Providers eligible for quarter four bonus payments relating to the Provider Sustainability Fund or the Financial Recovery Fund will receive payment in 2020/21, and so should recognise a contract receivable in their year-end accounts for 2019/20. However, to avoid a circular effect of the ensuing increase in PDC dividend having an impact on the bonus calculation, providers should exclude the receivable from the calculation of net relevant assets for the purpose of calculating the PDC dividend. This is the same approach taken for 2018/19, but the arrangement remains under review year-to-year.

The guidance also clarifies the comparative information that should be included in the disclosure of exit packages to ensure the exit package note is consistent with the remuneration report and losses and special payments note. It also sets the accounting treatment for any excess allowances held under the now closed Carbon Reduction Commitment energy efficiency scheme and for any payments due under the successor Climate Change Levy scheme.

To reduce the reporting burden, the performance analysis section of the annual report has been made optional and NHS bodies can also choose whether or not to include sickness absence data - the alternative being simply linking to NHS Digital data on absence rates.

The same FAQ on year-end reporting requirements makes it clear that, for government departments and NHS foundation trusts, there is no expectation that annual reports and accounts will be laid before the Parliamentary summer recess.

This has little impact locally with NHS bodies still having to comply with the timetable issued on 23 March by NHS England and NHS Improvement, which calls for audited accounts to be submitted by 25 June. However, it provides more wriggle room for the preparation of consolidated accounts.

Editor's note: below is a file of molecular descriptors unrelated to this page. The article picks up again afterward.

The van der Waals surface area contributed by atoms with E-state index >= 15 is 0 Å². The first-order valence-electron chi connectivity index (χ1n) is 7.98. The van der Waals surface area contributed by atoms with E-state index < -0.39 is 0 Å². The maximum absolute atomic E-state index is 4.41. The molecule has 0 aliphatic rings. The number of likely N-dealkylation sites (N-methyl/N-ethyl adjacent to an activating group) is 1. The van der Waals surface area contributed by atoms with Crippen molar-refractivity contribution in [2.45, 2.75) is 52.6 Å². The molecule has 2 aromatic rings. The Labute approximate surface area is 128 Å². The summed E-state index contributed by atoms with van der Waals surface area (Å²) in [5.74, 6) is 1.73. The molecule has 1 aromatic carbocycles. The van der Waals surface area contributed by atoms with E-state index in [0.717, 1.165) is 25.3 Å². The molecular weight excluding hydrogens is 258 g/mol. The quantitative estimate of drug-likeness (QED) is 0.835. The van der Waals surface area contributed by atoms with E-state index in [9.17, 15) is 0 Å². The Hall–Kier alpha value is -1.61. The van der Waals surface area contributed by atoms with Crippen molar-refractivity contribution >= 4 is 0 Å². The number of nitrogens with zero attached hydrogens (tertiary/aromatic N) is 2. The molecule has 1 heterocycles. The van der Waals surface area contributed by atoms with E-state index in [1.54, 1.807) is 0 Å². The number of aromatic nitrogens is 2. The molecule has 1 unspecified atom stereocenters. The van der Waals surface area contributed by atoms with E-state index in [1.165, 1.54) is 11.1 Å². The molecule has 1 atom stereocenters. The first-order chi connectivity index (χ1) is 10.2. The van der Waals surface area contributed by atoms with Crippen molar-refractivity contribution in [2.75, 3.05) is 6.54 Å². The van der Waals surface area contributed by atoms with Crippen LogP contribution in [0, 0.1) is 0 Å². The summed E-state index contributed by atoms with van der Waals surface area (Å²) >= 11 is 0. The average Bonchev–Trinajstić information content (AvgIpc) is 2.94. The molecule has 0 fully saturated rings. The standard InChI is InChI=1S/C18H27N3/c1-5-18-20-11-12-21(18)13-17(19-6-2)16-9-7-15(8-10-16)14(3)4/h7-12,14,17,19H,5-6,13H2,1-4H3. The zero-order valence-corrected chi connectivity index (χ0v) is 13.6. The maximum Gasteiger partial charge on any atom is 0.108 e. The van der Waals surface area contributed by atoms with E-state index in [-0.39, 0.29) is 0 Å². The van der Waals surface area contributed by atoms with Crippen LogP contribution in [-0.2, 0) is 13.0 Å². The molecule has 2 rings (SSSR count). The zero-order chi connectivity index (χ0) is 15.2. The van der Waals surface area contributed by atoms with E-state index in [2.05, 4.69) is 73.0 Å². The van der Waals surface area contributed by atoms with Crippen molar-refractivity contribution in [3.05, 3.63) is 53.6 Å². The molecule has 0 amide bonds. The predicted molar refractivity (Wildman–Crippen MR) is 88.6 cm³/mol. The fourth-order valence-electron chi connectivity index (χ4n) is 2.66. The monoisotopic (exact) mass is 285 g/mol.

Providers have been told that the deadline for the preparation of quality accounts is not expected to be enforced and foundation trusts will not be required to include a quality report in their annual reports for 2019/20. However, there is no indication that the quality account will not have to be prepared and foundation trusts are encouraged to include the quality report information in their quality account when it is prepared.

NHS England and NHS Improvement have now issued annual governance statements and year-end certificates for NHS trusts in word and in pdf format. These have been updated to replace references to the quality account with references to data quality.

For foundation trusts, the annual governance statement and other extracts from the FT Annual reporting manual have also been issued in word format to reflect changes.

Finally, the NHS Business Services Authority has provided the NHS pension scheme disclosure note for 2019/20 – the key change from last year is the change to the employer’s contribution rate.

The delay to the accounts submission deadline and the deferment of IRFS 16 make the task facing finance teams more manageable. Changes to the content of the annual report ease pressure on organisations in general, but will have a more minor impact for finance teams. However, local positions in terms of staffing levels and readiness to work remotely are likely to remain the key factors in teams’ abilities to meet accounting requirements on time.

Debbie Paterson is HFMA policy and technical manager


The HFMA has published a 2019/20 annual report and accounts checklist